Moreover, where the sole reason the child is residing with someone other than the parent is to take advantage of the schools of the district, the child has not established residence (Appeal of Hutchinson, supra; Appeal of Maxwell, supra). However, a student may establish residence apart from his or her parents for other bona fide reasons, such as family conflict (Appeal of Y.R., supra; Appeal of Maxwell, supra; Appeal of Lapidus, 40 Ed Dept Rep 21, Decision No. 14,408). In such cases, the mere fact that a child continues to maintain a relationship with parents who have otherwise relinquished custody and control of the child is not determinative in resolving the question of the child’s residence (Appeal of Maxwell, supra; Appeal of Donohue, 41 Ed Dept Rep 26, Decision No. 14,601).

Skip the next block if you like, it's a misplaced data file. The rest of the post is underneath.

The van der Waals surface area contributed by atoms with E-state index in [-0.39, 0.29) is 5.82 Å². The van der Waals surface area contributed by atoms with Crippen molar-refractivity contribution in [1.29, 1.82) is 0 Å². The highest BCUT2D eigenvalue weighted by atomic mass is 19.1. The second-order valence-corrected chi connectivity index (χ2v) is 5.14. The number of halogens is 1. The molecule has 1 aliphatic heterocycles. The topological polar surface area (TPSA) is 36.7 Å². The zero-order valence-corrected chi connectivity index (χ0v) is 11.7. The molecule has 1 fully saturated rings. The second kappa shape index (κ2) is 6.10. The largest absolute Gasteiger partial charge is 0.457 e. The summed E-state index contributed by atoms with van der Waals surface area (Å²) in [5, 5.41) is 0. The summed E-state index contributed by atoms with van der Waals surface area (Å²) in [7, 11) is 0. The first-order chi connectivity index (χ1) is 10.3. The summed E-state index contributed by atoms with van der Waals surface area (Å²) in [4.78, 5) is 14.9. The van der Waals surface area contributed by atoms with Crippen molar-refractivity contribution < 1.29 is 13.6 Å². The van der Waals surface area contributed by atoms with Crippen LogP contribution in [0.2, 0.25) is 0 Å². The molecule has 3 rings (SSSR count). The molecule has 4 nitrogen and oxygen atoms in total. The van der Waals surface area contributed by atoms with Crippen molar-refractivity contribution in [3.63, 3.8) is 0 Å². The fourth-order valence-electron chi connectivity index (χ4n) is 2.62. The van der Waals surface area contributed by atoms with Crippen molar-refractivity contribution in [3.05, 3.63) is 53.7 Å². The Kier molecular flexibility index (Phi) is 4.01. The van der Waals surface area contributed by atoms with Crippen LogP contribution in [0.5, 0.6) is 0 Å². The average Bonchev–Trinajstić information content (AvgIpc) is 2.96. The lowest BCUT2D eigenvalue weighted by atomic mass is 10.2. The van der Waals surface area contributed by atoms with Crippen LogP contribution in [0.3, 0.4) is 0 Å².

Respondent does not dispute petitioner’s claim that T.T. lives with her within the district. Rather, respondent claims that Education Law §3212(1) precludes petitioner from asserting she is T.T.’s custodian. Education Law §3212(1) provides, in pertinent part:

...a person in parental relation to another individual shall include his father or mother, by birth or adoption, his step-father or step-mother, his legally appointed guardian or his custodian. A person shall be regarded as the custodian of another individual if he has assumed the charge and care of such individual because the parents or legally appointed guardian of such individual have died, are imprisoned, are mentally ill, or have been committed to an institution, or because, they have abandoned or deserted such individual or are living outside the state or their whereabouts are unknown.

Respondent argues that, because T.T.’s mother does not fall into any of the categories listed in §3212, petitioner cannot meet the definition of “custodian” in the statute, and that T.T. therefore is not a district resident.